Shapiro, 1991, Chen, 1996). An example from our
published data (Melnick et al.,
2001a) can provide some insight into how this PNN builds a model
that classifies developmental stage. Specifically, we were studying the TNF/TNF-R1 signaling pathway
and its related superfamily Fas/Fas L pathway. The inputs included in vivo SMG mRNA levels for
TNF, TNF-R1, TRADD, RIP,
caspase 8, IL-6, Fas, Fas L and FAF (Fas associated factor). The output
was developmental stage. The PNN-based algorithm built a model that
was able to classify SMG
developmental stage with 100%
sensitivity and specificity (Table 1).
The algorithm also found the “best set of importance”of input values on
an arbitrary scale of 0 to 1 (Fig. 6). The importance of input values is a
relative measure of how significant each of the inputs is in the predictive
model. Values closer to 1 are more important inputs; values closer to 0 are less
important inputs. In our example, TNF-R1, RIP and FAF belong to the former; TNF
and TRADD belong to the latter. Zero values (e.g. Fas and Fas L) have no
relative importance in building the predictive model. Since the sum of all
inputs is approximately 1, these important values may be thought of as the
percent contribution to the model of the respective input variables. However,
since the algorithm builds non-linear models, the concept of variable
contribution is more vague than in linear models because the effect of the input
variable on a model depends heavily on the settings of all other input
variables. [As an analogy, consider a5 + b = c. When a approaches 0,
b has a greater effect on the model; when a is very large, b has comparatively
little effect]. Thus, the importance calculations are only estimates, though
|Figure 7. The PNN algorithm
computes the importance of the input values, a relative measure of
how significant each of the inputs is in the predictive model (Fig. 6).
To get a sense of the heuristic value of
this PNN analysis, we can combine the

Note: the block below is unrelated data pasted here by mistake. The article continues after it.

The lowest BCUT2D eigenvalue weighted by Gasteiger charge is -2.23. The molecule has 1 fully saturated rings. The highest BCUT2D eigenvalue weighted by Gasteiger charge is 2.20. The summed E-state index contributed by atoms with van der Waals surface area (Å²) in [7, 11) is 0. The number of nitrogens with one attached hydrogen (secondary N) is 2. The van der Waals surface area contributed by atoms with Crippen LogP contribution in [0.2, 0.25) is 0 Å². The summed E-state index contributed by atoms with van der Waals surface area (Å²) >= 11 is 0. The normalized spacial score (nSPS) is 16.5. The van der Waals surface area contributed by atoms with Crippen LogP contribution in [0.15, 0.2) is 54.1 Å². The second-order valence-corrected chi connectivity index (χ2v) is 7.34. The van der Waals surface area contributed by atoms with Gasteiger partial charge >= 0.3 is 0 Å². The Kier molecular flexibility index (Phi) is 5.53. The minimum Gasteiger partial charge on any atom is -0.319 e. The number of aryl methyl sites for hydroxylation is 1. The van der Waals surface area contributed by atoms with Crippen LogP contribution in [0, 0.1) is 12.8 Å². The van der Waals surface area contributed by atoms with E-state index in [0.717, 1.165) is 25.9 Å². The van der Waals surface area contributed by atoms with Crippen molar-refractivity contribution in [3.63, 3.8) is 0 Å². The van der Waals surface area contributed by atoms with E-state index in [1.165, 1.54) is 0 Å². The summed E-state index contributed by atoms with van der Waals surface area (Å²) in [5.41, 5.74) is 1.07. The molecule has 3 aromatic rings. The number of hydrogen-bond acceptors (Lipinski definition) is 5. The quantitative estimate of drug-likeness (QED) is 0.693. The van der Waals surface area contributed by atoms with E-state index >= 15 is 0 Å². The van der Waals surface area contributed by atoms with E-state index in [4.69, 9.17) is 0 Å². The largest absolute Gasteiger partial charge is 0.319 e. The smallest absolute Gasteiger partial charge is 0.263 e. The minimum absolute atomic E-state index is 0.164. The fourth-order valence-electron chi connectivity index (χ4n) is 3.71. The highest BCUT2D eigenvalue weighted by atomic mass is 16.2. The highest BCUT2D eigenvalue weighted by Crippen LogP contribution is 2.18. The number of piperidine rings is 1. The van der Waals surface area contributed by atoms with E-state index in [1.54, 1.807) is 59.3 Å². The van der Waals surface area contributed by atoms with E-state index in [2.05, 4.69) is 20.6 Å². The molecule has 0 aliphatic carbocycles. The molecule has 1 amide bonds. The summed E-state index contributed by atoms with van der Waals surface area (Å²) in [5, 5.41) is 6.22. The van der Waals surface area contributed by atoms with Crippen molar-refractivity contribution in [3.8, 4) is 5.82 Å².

information in Figs. 5 and 7 as a new Fig. 6.
Here we assign specific inputs to the nodes
(units) of the input layer, namely the 4 of
greatest importance to building the predictive
model (TNF-R1, FAF, RIP and IL-6). The
output is the developmental stage of the SMG.
TNF-R1 signaling is primarily growth
promoting, although it can be pro-apoptotic in
special circumstances (Ashkenazi and Dixit,
1998). FAF is associated with the pro-apoptotic Fas/Fas L pathway. Our PNN model (Figs. 6-7)
demonstrates that progressive differentiation is defined by
the variation of specific growth promotion factors (TNF-R1, RIP, IL-6) as well as apoptosis
the former being relatively more important than the latter.
This is, of course, but a small slice of the total signaling network (Fig. 1). The task is to build
predictive developmental models at both the gene expression level and the protein expression level
under variable conditions (with and without specific perturbations). In this way we will come to know
the relative developmental importance of the inputs representing the signaling network derived from
our prior work (Fig. 1), as well as the emergent relationship between the component pathways. This
first such study has now been completed and published (Melnick et al., 2001c). The reader is invited
to review this paper carefully in order to appreciate the value of PNN model building in developmental
As shown in our Connections Map (Fig. 1), it is apparent that each growth factor, cytokine,
or transcription factor is functionally integral to a genetic network with broadly related, rather than
independent, components. It may be said to represent the collective dynamics of a “small-world”
network such that the average number of factors in the shortest chain connecting any two factors is
small (Watts and Strogatz, 1998). Such dynamical systems with small-world coupling display
enhanced signal-propagation speed and synchronizability. Thus, if one focuses on the superimposition
of the various layers of information, namely morphology, gene expression, protein expression, and
protein activity, one can visualize a coordinated, multidimensional response to an inhibited pathway.
This visualization, however, is necessarily impressionistic even though our assays have some precision.
This is so because we cannot extrapolate from transcriptome to proteome to activated proteins with
any accuracy (in the absence of actual steady-state measures), and because in these experiments time